other day when he claimed, on the first page of his brilliant study of
Thomas Hardy, that 'the right to such a position is not to be disputed;
for here, as elsewhere, the right to a position is no more than the
power to maintain it.' You may agree with that or you may not; you may
or may not deplore the forms that literature is choosing now-a-days; but
there is no gainsaying that it is still very much alive. And I would say
to you, Gentlemen, 'Believe, and be glad that Literature and the English
tongue are both alive.' Carlyle, in his explosive way, once demanded of
his countrymen, 'Shakespeare or India? If you had to surrender one to
retain the other, which would you choose?' Well, our Indian Empire is
yet in the making, while the works of Shakespeare are complete and
purchasable in whole calf; so the alternatives are scarcely _in pari
materia_; and moreover let us not be in a hurry to meet trouble half
way. But in English Literature, which, like India, is still in the
making, you have at once an Empire and an Emprise. In that alone you
have inherited something greater than Sparta. Let us strive, each in his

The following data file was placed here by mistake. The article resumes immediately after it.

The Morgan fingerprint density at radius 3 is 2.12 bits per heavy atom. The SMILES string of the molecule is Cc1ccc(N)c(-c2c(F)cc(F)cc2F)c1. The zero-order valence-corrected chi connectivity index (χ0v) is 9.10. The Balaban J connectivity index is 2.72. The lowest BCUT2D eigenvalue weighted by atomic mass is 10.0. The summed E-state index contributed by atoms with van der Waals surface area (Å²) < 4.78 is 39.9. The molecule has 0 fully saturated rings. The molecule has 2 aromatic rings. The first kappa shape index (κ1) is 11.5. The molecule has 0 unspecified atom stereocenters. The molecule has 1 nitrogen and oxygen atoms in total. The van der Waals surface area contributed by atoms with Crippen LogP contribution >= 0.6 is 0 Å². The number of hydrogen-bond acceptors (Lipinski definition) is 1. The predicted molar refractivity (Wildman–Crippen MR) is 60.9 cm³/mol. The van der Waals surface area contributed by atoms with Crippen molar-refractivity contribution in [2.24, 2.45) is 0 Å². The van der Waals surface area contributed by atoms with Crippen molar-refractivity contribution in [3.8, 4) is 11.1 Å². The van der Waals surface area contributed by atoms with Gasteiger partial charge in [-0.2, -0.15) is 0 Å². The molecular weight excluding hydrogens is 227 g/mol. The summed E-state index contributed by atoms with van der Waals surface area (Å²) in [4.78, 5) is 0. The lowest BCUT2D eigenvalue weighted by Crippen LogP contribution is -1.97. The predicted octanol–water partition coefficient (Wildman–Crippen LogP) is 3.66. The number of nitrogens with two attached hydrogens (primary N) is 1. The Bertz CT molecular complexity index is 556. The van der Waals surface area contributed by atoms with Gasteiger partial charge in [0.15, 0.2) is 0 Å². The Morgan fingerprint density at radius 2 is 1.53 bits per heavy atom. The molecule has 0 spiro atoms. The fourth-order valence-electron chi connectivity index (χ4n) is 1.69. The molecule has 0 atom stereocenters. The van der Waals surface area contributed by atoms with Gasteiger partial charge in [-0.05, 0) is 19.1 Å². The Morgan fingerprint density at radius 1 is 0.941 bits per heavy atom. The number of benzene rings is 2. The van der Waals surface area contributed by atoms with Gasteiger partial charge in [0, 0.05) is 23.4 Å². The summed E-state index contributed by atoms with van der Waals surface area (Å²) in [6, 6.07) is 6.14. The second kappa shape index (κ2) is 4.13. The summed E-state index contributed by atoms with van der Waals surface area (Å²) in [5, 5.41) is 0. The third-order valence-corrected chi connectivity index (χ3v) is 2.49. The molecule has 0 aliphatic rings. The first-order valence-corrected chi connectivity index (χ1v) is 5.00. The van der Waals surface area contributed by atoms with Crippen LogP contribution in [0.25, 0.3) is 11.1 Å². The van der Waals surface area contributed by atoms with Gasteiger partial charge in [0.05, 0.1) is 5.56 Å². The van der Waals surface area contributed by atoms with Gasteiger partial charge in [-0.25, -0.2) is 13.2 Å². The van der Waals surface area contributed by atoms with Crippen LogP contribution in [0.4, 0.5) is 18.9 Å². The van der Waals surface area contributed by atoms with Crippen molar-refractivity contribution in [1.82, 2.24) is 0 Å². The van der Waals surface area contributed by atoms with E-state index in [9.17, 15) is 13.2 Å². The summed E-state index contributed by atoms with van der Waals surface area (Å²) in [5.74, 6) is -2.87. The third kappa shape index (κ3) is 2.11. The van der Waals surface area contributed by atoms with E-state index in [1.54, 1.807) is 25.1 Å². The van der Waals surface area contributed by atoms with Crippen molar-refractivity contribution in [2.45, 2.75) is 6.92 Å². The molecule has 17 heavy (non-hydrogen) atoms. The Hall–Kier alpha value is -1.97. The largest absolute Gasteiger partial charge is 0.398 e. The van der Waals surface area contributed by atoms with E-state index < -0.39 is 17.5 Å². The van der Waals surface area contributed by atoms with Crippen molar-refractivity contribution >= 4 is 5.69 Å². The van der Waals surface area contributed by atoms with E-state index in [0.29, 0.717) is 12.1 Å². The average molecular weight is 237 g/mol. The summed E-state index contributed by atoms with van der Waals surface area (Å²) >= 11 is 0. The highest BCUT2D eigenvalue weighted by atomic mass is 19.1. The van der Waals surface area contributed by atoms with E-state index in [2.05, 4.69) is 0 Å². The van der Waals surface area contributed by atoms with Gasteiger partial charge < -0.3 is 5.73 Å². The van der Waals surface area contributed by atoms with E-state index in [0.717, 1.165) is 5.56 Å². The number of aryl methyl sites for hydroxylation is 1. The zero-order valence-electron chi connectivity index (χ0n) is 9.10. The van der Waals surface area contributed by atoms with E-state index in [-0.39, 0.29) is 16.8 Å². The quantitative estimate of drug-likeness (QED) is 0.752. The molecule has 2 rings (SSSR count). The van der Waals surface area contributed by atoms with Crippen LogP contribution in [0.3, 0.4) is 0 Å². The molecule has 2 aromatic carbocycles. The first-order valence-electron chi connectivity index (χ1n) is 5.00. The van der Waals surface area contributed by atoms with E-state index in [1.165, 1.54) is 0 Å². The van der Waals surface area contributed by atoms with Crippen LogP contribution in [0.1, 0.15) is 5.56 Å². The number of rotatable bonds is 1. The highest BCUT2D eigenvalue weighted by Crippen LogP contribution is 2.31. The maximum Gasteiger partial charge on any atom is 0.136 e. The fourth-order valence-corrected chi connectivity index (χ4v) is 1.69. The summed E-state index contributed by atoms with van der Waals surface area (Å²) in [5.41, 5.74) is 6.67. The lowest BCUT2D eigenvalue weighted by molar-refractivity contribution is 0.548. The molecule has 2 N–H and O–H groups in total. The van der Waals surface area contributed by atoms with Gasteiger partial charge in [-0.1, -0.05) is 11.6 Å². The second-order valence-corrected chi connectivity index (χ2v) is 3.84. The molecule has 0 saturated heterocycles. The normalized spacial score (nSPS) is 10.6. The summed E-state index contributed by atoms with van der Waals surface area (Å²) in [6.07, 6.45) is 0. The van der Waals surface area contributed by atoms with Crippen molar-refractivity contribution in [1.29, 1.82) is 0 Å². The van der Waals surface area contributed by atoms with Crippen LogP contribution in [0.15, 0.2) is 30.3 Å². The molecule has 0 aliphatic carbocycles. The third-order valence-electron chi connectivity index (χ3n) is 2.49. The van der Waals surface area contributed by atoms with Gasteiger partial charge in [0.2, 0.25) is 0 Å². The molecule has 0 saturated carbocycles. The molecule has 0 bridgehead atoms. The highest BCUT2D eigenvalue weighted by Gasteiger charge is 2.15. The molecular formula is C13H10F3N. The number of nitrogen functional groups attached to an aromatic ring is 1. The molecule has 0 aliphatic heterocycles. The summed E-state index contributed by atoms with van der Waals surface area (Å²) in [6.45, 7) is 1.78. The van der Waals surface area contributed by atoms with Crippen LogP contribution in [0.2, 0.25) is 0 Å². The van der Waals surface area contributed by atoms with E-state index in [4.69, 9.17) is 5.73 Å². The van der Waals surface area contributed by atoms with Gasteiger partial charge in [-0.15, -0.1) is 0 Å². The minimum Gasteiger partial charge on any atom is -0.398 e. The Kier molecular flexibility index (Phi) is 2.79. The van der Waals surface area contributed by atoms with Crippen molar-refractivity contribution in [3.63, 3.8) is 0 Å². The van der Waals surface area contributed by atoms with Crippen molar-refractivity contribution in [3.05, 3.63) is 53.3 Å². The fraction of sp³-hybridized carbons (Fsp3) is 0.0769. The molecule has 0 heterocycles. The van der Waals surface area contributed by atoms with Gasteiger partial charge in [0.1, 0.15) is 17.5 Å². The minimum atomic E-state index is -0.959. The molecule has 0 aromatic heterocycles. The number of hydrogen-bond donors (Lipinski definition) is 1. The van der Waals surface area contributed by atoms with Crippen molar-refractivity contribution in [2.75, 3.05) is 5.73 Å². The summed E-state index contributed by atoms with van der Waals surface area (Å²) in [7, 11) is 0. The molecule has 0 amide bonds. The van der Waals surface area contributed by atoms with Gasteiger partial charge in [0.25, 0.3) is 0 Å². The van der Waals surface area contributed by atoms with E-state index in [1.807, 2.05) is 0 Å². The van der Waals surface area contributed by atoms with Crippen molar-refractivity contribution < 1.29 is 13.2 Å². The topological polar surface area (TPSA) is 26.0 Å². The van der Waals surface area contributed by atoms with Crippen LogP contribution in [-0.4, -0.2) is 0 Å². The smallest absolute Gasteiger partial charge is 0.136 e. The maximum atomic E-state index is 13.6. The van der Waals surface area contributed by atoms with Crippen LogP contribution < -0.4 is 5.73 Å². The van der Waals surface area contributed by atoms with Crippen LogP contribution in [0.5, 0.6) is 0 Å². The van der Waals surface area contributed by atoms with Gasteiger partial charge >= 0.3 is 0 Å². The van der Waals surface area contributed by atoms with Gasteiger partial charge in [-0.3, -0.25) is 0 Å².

little way, to adorn it.

But here at the close of my hour, the double argument, that Literature is
an Art and English a living tongue, has led me right up to a fourth
principle, the plunge into which (though I foresaw it from the first) all
the coward in me rejoices at having to defer to another lecture. I
conclude then, Gentlemen, by answering two suspicions, which very likely
have been shaping themselves in your minds. In the first place, you will
say, 'It is all very well for this man to talk about "cultivating an
increased sensibility," and the like; but we know what that leads to--to
quackery, to aesthetic chatter: "Isn't this pretty? Don't you admire
that?"' Well, I am not greatly frightened. To begin with, when we come to
particular criticism I shall endeavour to exchange it with you in plain